To decrease at the end of a row. Do not add any more beads, reinforce through the beads below the top row.
To decrease within a row. Do not add a bead to one of the beads in the previous row.
Tubular Square Stitch    
To work this stitch it is the same procedure as doing the flat square stitch. The only difference is that when you string your beads onto your thread ( first row), you tie them to make a circle then work from there.

Brick, Comanche or Cheyenne stitch:
Brick, Comanche or Cheyenne stitch: A technique in which thread is passed through one bead, looped around the thread of the row directly below that bead, and returned through the same bead. Another bead is then picked up and the process is repeated.
  1. Cut a piece of thread the length of your arm. Then wax and thread it through the needle
  2. Begin by creating the foundation row. To do this you can use the ladder stitch. Put one bead on the thread and tie it to the end of the thread.
  3. Bring the thread back down into the bead and then pick up another bead.
  4. Go back up into the first bead on the same side your thread is on and bring it back up into the second bead.
  5. Add another bead. Follow these instructions until you reach the desired amount of beads to your pattern.

Adding Rows    


Now that you have your first row done, you will start to add rows on top of this base row or anchor row.

  1. Hold your base row between your finger so that the thread is coming out on top
  2. Pick up a bead, then bring the needle down under the thread between the first and second bead of your base row.
  3. Repeat this procedure down the base row.

At this point there are two steps you can take. One is to continue to decrease as you would if you were making earrings, or you can increase to each row.


There are two steps you take to increase a row. One is to add a bead on the beginning of the row and one to the end.

  1. When you begin another row, pick up two beads instead of one. Then go through the second of the two beads and follow the same directions as you did in adding a row.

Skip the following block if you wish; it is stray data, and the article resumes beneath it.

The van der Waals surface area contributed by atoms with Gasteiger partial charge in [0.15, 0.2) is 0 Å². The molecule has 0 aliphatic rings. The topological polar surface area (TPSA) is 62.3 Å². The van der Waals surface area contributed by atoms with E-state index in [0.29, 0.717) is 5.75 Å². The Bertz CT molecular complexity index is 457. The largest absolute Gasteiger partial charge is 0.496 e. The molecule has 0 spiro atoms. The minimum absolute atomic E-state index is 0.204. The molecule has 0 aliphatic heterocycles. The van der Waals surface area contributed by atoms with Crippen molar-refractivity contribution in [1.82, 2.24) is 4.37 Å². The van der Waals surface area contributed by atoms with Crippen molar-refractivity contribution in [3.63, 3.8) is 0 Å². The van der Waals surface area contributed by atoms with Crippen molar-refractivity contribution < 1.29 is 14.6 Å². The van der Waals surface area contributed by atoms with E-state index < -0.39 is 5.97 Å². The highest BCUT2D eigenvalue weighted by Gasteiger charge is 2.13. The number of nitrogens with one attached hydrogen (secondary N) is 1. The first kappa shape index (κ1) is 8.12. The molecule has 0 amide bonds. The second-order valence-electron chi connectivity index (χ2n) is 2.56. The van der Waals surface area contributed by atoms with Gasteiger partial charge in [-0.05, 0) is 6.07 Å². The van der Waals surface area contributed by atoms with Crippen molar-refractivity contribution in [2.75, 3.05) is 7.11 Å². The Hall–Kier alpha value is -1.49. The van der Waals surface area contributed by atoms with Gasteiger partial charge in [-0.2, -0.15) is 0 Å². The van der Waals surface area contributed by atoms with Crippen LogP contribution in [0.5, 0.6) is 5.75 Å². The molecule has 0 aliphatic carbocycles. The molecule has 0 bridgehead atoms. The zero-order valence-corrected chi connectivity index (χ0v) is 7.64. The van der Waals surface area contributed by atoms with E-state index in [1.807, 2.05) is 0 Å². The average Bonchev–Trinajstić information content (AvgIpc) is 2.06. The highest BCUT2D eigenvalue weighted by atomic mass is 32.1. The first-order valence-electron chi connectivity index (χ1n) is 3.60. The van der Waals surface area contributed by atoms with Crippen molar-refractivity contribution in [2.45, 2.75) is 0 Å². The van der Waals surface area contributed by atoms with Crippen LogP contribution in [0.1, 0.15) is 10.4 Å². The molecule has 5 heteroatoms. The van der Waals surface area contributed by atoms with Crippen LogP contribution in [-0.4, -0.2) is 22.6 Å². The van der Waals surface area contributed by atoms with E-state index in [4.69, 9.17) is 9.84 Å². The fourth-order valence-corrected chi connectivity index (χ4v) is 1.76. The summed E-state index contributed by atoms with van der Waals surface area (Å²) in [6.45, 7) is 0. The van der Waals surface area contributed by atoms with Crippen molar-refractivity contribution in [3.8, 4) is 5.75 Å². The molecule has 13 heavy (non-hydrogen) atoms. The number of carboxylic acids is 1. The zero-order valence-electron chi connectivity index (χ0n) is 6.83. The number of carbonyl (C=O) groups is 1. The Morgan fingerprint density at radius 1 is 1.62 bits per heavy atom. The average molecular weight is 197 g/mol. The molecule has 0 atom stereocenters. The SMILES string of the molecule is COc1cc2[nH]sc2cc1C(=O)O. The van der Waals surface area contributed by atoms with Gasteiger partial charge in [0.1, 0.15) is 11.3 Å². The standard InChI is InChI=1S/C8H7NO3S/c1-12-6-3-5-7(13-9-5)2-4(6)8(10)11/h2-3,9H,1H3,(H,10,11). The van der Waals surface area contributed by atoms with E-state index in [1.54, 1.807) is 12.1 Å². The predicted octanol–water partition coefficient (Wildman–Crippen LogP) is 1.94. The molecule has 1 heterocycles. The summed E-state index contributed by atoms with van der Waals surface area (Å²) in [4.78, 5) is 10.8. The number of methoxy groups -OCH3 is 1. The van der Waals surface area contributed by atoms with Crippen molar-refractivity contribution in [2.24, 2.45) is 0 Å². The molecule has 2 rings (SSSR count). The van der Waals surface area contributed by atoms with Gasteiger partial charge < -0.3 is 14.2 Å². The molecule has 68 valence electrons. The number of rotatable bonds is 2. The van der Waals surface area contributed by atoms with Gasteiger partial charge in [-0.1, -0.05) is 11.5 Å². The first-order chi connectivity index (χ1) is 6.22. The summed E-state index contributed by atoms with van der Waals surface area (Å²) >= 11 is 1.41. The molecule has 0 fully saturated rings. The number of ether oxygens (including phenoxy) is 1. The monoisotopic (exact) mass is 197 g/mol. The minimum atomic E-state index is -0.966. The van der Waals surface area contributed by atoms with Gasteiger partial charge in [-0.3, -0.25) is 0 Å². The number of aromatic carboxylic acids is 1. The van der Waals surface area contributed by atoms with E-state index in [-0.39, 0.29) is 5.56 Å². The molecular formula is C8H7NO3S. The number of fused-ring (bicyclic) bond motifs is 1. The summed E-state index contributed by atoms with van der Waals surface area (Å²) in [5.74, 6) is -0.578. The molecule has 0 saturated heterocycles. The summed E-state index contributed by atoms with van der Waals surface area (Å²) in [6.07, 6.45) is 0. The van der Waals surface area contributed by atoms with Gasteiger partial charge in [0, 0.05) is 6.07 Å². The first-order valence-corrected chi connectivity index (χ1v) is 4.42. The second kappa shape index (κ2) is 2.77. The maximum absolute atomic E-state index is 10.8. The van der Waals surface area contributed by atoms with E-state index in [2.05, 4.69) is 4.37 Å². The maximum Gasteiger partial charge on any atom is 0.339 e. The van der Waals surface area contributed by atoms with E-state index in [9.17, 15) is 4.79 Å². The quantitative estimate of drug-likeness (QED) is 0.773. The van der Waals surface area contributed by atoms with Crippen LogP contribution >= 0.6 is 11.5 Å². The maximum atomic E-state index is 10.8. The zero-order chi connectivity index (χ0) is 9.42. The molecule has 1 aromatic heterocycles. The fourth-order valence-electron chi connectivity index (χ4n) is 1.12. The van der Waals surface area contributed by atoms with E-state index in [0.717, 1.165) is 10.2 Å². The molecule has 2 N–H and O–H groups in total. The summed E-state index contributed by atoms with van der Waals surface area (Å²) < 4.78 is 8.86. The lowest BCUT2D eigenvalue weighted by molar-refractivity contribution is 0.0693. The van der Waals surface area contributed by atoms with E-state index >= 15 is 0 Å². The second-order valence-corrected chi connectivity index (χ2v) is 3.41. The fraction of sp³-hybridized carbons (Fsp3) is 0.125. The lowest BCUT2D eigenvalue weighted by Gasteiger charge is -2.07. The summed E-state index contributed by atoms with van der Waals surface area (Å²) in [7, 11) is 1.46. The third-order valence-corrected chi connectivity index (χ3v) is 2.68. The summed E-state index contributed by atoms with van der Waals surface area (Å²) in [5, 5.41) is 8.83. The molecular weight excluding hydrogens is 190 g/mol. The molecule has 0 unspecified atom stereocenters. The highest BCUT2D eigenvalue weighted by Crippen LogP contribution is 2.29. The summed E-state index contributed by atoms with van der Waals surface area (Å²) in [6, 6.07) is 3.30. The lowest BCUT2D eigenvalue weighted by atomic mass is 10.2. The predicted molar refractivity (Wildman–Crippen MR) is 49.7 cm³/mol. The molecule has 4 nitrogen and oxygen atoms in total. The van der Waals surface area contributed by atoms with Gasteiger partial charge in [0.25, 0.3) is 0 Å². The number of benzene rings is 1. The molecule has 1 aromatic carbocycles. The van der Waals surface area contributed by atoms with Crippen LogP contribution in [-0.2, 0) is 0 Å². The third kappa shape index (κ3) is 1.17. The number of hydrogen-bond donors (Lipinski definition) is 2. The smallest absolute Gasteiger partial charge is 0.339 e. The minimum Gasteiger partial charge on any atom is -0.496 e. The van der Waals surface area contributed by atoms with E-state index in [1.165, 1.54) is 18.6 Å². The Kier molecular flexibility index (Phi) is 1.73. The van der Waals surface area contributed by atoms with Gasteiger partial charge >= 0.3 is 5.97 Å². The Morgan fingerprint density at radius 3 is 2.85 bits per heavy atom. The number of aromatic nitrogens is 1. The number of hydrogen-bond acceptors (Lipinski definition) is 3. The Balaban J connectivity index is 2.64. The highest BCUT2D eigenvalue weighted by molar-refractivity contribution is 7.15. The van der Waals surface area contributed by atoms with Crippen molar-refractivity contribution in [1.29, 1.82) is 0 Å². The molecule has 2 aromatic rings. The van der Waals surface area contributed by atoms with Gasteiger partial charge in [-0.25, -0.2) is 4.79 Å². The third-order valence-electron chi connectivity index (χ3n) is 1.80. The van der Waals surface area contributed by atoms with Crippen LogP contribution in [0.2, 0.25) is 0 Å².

2. When increasing to the end it is a little different. When you get to the end of the row, pick up a bead then instead of going under the thread as you did before, go down through the last bead of the previous row
  3. Now go up into the bead you just added. Pull the thread tight but not to tight or it will not lie down flat for you.

If you want to increase by more then one bead per row, you would follow the same procedures as if you were doing a base row.


OK, now that we have learned these, I have another step to tell you about ... What if you want to decrease more then one bead? Well, here is how you do this
  1. To decrease by an odd number, you will have to go down through two rows of beads in order to come up into the bead you want to place your next row in.
  2. To decrease by an even number, your zigzag up and down through subsequent beads until you end up where you want your next row to start.

You can search the web for different sites on beading tutorials for these techniques.


In the Next Beading Series article will be - the Gourd stitch and Two-Needle Gourd stitch.

The Beader's Companion by Judith Durant, Jean Campbell

Indian Bead-Weaving Patterns : Chain-Weaving Designs and Bead Loom Weaving-An Illustrated 'How-To' Guide by Horace Goodhue

Beadworking With Today's Material by Loren and Donna Woerpel